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Wilder and Martha were my Great-Great-Great-Grandparents. They were early settlers of Delaware County, where they resided on a farm for many years. Wilder was born June 21, 1789 in Putney Windham, Vermont, to Amos Joy and Rachel Fletcher Joy. I have some old Bible pages that were torn from a Bible by an elderly cousin in California. He sent them to my mother because he had no one to pass them on to. In the letter he sent along with them he wrote: Only very sketchey records were kept by Grandmother James (Martha Ann Joy James) of her family in a very old bible published in 1843 and said pages are enclosed herewith as I am the last of my own family and because you might like to have them.

Solomon and Wilder Joy came to Delaware County in the year 1815, from the state of Vermont, and they were endowed with the sterling virtues which have always characterized the people of New England birth and Puritan faith. Wilder was not a communicant in any church when he came to Delaware, but he very early joined the Methodist Church, of which he thereafter remained one of the pillars until his death. In this church all his children were baptized, and all, following in the footsteps of their parents, became active and useful members.

Wilder Joy was one of the charter members of the Board of Trustees of Ohio Wesleyan University.

Following are paragraphs taken from the HISTORY OF DELAWARE COUNTY, OHIO. 1880 p. 259 “The first account we have of the organization of an agricultural society in Delaware County, we find in the OHIO STATE GAZETTE (now the Delaware Gazette) of June 28, 1833. It says: ‘At a meeting of the citizens of Delaware County, convened under an act of the Legislature of Ohio, to authorize and encourage the establishment of agricultural societies in the several counties of this State, passed February 25, 1833, Dr. Noah Spalding was appointed Chairman, and F. Avery, Secretary. A number of resolutions were adopted. The first one ’That a society be formed called the Delaware County Agricultural Society, etc.’ A second resolution required that ‘Each member pay 50 cents annually to the society.’ The officers elected were Milo D. Pettibone, President; Wilder Joy, Vice President; Frederick Avery, Secretary; William Little, Treasurer.

page 260
At the first show of above society, October 3, 1834, Miss Martha Ann Joy received a prize of $2. for the best piece of jeans; Mrs. Martha Joy, $1 for best cheese; Wilder Joy $5 for the best bull.

In 1835, the advertisement and premium list in the Gazette, lists Wilder Joy as President, Frederick Avery, Secretary.

page 263
“These early meetings and exhibitions were held, partly in the public square and partly on the commons. The exhibitions of ‘Domestic Manufactures; took place in the court house, and the show of animals was usually made on the lot where the Baptist church now stands. The Society flourished for a number of years, and then too, a little Rip Van Winkle nap, and from it awoke under a special act of the Legislature, passed at the session of 1847-1848. The Society was reorganized under this act, and in May, 1848, a meeting was held, which elected the following officers: David Bush, President; Wilder Joy, Vice President; B. Powers, Treasurer; L. Glessner, secretary.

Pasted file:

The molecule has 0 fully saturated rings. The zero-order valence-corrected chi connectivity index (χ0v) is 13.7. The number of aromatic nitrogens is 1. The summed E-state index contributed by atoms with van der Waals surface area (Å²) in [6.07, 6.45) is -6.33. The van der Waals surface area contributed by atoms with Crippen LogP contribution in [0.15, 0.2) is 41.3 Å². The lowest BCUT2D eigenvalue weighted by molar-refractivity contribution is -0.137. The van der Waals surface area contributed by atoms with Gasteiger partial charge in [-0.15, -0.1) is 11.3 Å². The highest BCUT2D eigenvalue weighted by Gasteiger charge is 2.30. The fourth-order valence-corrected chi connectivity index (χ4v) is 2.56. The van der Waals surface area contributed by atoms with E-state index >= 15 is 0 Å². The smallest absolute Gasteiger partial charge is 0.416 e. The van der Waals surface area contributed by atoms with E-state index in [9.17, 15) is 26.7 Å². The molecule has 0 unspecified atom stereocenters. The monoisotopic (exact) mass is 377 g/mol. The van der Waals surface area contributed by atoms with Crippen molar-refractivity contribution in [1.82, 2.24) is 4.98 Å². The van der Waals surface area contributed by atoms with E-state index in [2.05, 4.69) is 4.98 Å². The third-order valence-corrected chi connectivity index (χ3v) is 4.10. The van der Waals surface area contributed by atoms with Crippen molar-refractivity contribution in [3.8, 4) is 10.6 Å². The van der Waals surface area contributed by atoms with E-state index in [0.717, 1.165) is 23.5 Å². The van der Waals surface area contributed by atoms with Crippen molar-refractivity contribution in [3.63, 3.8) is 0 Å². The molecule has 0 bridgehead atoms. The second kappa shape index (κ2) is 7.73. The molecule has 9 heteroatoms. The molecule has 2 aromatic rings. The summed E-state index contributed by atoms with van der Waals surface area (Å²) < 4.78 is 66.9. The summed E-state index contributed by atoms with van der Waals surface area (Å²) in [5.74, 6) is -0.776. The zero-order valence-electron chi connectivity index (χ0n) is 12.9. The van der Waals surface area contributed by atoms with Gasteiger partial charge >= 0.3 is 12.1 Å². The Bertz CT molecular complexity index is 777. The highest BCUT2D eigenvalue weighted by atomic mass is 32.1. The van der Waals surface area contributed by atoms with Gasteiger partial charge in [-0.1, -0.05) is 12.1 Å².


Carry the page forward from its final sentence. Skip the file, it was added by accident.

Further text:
page 264
“The people of Delaware County display much interest, and devote a good deal of attention, to the breeding of fine stock. We have the authority of Thomas F. Joy, that his father, Wilder Joy and Judge Williams, brought the first blooded cattle to the county, about 1826. They purchased them in Pickaway County. Among the number was a short-horn bull, a dark roan, and a very fine animal for that early period, when most of the fine breeds in this section had been crossed until their blood was getting thin. About 1836, Gilbert Van Dorn brought some short-horns into the county, and in a few years, Mr. Jones of Radnor, brought in some Durhams, which he had purchased from M. S. Sullivant of Columbus. These were followed by other purchases and importations in different parts of the county. At the present time, there are some half-dozen or more very fine herds of blooded cattle in Delaware County. The largest and finest herds belong to Messrs. Jones, Hills, T. F. Joy, Norman Perfect of Sunbury, John Worline and N. Leonard.”

p. 318 “Coming soon after the Worlines, on the same side of the river, and a little north of them, was William Sweetser. With the Sweetser family, came the family of Hosea Miller, and two young men. Solomon and Wilder Joy. Mr Sweetser came from Dummerston, Vt. In the fall of 1815, after a forty days’ journey through the wilderness. Note: There is a Dummerston and a West Dummerston both about 8 or 10 miles N and NW of Brattleboro, Vt. The first is near the Connecticut River.

page 319
List of those voting in the first election, October 11, Wilder Joy, Vermont, 1815, Solomon Joy, Vermont 1815.

page 368
Wilder Joy listed in a group of persons appointed to apply to the Legislature for an act of incorporation in the founding of Ohio Wesleyan University. In 1845, Wilder Joy was a trustee of Methodist Church, Delaware, Ohio.

Wilder Joy married Martha Smith on December 15, 1817 in Delaware, Ohio.

They were the parents of the following children.
This is from the old Bible pages I have.

Amos W. – Born Dec. 8, 1818
and died Sep. 29, 1846

Martha Ann – Born March 15, 1821

Maria – Born May 25, 1823

John Quincy A. – Born Feb. 5, 1826
and died Dec. 9, 1827

Thomas Fletcher – Born July 29, 1828
and died Feb. 9, 1890

Lucinda S. – Born May 8, 1831

Elisabeth - Born Feb. 1, 1839
and died Sept. 9, 1834

Mary – Born Aug. 8, 1835
and died Nov. 2

Lucy R. – Born Apr. 4, 1838

Caroline – Born March 21, 1841

Frederick Meric – Born Nov. 15, 1846

Wilder died at age 70.

Martha was born September 19, 1798,
in Pittsfield, Rutland, Vermont.

Martha died at age 68.